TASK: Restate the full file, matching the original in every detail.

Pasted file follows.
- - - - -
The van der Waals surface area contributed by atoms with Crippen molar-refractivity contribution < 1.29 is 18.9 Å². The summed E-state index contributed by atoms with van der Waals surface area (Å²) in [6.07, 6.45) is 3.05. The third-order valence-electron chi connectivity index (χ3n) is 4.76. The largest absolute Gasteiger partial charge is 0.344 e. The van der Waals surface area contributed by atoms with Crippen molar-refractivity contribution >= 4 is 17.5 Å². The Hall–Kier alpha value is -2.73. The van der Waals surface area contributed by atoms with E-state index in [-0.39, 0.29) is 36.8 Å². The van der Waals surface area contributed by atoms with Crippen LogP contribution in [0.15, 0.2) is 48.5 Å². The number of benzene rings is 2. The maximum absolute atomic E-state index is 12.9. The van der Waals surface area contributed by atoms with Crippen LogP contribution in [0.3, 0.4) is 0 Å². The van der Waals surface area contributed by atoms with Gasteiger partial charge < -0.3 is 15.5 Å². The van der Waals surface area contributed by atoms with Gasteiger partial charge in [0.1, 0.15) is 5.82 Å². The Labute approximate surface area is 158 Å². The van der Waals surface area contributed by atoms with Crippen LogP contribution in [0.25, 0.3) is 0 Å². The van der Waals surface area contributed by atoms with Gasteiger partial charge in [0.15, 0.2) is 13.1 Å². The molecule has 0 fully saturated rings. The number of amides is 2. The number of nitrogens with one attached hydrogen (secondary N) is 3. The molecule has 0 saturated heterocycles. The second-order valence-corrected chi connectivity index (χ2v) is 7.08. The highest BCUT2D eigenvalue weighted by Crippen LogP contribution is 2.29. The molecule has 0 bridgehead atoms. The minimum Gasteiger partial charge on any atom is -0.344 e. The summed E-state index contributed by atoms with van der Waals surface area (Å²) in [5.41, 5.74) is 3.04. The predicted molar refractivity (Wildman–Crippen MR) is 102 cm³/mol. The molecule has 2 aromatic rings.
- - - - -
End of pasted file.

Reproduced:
The van der Waals surface area contributed by atoms with Crippen molar-refractivity contribution < 1.29 is 18.9 Å². The summed E-state index contributed by atoms with van der Waals surface area (Å²) in [6.07, 6.45) is 3.05. The third-order valence-electron chi connectivity index (χ3n) is 4.76. The largest absolute Gasteiger partial charge is 0.344 e. The van der Waals surface area contributed by atoms with Crippen molar-refractivity contribution >= 4 is 17.5 Å². The Hall–Kier alpha value is -2.73. The van der Waals surface area contributed by atoms with E-state index in [-0.39, 0.29) is 36.8 Å². The van der Waals surface area contributed by atoms with Crippen LogP contribution in [0.15, 0.2) is 48.5 Å². The number of benzene rings is 2. The maximum absolute atomic E-state index is 12.9. The van der Waals surface area contributed by atoms with Crippen LogP contribution in [0.3, 0.4) is 0 Å². The van der Waals surface area contributed by atoms with Gasteiger partial charge < -0.3 is 15.5 Å². The van der Waals surface area contributed by atoms with Gasteiger partial charge in [0.1, 0.15) is 5.82 Å². The Labute approximate surface area is 158 Å². The van der Waals surface area contributed by atoms with Crippen LogP contribution in [0.25, 0.3) is 0 Å². The van der Waals surface area contributed by atoms with Gasteiger partial charge in [0.15, 0.2) is 13.1 Å². The molecule has 0 fully saturated rings. The number of amides is 2. The number of nitrogens with one attached hydrogen (secondary N) is 3. The molecule has 0 saturated heterocycles. The second-order valence-corrected chi connectivity index (χ2v) is 7.08. The highest BCUT2D eigenvalue weighted by Crippen LogP contribution is 2.29. The molecule has 0 bridgehead atoms. The minimum Gasteiger partial charge on any atom is -0.344 e. The summed E-state index contributed by atoms with van der Waals surface area (Å²) in [5.41, 5.74) is 3.04. The predicted molar refractivity (Wildman–Crippen MR) is 102 cm³/mol. The molecule has 2 aromatic rings.